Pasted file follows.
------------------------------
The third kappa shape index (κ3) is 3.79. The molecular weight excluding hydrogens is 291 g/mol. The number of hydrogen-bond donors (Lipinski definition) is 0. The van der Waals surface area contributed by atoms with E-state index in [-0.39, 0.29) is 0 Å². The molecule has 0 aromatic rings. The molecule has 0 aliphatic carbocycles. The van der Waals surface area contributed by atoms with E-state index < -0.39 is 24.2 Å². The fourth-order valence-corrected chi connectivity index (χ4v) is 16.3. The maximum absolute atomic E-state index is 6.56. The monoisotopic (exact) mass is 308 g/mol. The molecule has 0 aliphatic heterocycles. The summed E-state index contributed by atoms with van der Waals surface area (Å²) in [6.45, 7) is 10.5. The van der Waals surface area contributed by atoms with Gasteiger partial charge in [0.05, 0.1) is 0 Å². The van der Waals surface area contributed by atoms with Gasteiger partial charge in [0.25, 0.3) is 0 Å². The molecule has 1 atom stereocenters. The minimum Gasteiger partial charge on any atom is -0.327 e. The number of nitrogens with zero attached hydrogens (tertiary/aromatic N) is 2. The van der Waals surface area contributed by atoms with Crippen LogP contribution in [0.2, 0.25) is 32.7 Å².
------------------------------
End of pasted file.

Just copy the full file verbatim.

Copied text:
The third kappa shape index (κ3) is 3.79. The molecular weight excluding hydrogens is 291 g/mol. The number of hydrogen-bond donors (Lipinski definition) is 0. The van der Waals surface area contributed by atoms with E-state index in [-0.39, 0.29) is 0 Å². The molecule has 0 aromatic rings. The molecule has 0 aliphatic carbocycles. The van der Waals surface area contributed by atoms with E-state index < -0.39 is 24.2 Å². The fourth-order valence-corrected chi connectivity index (χ4v) is 16.3. The maximum absolute atomic E-state index is 6.56. The monoisotopic (exact) mass is 308 g/mol. The molecule has 0 aliphatic heterocycles. The summed E-state index contributed by atoms with van der Waals surface area (Å²) in [6.45, 7) is 10.5. The van der Waals surface area contributed by atoms with Gasteiger partial charge in [0.05, 0.1) is 0 Å². The van der Waals surface area contributed by atoms with Gasteiger partial charge in [0.25, 0.3) is 0 Å². The molecule has 1 atom stereocenters. The minimum Gasteiger partial charge on any atom is -0.327 e. The number of nitrogens with zero attached hydrogens (tertiary/aromatic N) is 2. The van der Waals surface area contributed by atoms with Crippen LogP contribution in [0.2, 0.25) is 32.7 Å².